The asteroid, belonging to the Aten group of asteroids between 11 and 34 meters in diameter, was spotted by scientists at the University of Arizona-based Catalina Sky Survey just two days before the close flyby, primarily due to its low reflectivity and 16-kilometer-per-second speed.
AG13 buzzed our planet at 7:47 a.m., at a distance of about 200 000 kilometers, cosmically a near miss. The asteroid came within half the distance between the Earth and the moon, which can be clearly seen in the video released by Slooh observatory.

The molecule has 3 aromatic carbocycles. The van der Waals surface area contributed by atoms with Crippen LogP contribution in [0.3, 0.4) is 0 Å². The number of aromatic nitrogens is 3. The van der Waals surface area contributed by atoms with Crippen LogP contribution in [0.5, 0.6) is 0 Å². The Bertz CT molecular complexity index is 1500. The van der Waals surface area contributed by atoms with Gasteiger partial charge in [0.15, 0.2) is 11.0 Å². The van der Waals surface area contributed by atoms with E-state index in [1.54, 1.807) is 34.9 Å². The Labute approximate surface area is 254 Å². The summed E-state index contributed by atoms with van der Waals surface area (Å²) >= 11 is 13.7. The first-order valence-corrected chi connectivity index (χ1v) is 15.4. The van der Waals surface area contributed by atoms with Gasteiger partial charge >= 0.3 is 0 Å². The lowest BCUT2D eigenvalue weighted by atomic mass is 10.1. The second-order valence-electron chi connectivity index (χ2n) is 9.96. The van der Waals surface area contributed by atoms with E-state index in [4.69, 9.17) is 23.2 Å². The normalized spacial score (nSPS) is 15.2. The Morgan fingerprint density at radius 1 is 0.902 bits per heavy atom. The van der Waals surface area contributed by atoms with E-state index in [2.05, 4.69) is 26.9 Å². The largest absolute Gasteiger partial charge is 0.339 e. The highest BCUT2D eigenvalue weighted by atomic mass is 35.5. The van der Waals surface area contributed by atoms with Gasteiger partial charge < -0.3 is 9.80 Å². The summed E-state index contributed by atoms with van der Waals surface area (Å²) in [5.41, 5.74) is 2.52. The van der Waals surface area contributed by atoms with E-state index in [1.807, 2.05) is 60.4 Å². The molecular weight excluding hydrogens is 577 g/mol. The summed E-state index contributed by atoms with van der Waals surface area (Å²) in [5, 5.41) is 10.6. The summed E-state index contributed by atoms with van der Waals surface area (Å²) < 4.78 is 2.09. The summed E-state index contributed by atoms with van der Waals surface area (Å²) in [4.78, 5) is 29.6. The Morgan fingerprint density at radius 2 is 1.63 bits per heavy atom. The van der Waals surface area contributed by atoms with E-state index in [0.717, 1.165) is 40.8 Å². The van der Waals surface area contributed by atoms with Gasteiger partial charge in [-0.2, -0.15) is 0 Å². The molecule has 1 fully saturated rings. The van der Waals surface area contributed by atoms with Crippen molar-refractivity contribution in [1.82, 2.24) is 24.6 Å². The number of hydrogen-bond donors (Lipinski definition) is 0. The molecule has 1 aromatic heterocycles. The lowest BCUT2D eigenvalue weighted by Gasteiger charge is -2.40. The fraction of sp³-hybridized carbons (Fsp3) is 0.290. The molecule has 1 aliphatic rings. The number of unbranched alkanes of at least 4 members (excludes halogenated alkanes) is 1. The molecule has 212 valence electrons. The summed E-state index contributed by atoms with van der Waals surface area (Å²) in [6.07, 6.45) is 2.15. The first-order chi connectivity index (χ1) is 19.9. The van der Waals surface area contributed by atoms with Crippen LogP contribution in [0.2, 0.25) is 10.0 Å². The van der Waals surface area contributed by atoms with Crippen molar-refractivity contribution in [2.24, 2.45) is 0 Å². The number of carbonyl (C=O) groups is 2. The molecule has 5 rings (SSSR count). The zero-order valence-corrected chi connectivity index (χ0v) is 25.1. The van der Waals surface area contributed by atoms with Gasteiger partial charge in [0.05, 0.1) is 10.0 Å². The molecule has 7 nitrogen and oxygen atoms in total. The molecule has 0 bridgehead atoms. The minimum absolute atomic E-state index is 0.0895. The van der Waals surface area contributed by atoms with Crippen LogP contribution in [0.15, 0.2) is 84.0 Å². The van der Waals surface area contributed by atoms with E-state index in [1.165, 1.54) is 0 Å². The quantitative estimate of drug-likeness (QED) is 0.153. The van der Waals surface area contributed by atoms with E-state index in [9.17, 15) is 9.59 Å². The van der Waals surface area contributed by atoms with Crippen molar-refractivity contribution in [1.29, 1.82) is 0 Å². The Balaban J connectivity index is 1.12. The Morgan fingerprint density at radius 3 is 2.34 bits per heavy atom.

We caught newly discovered asteroid 2017 AG13 as it made an extremely close approach to Earth this morning. It was closer than the Moon! pic.twitter.com/uKjWzGXmMA— Slooh (@Slooh) 9 января 2017 г.
An "Impact Earth" simulator, created by researchers at Purdue University, calculated that at an atmospheric collision angle of 45-degrees a space rock the size of AG13 would have exploded into smaller pieces, releasing around 10 times the energy of the atomic bomb that was detonated over Nagasaki.
Detecting approaching space rocks in advance is crucial. Various telescopes and sky surveys constantly scan Earth's neighborhood to track and characterize nearby asteroids.
In 2005, the US Congress directed NASA to identify at least 90 percent of potentially hazardous NEOs sized 140 meters or larger by the end of 2020.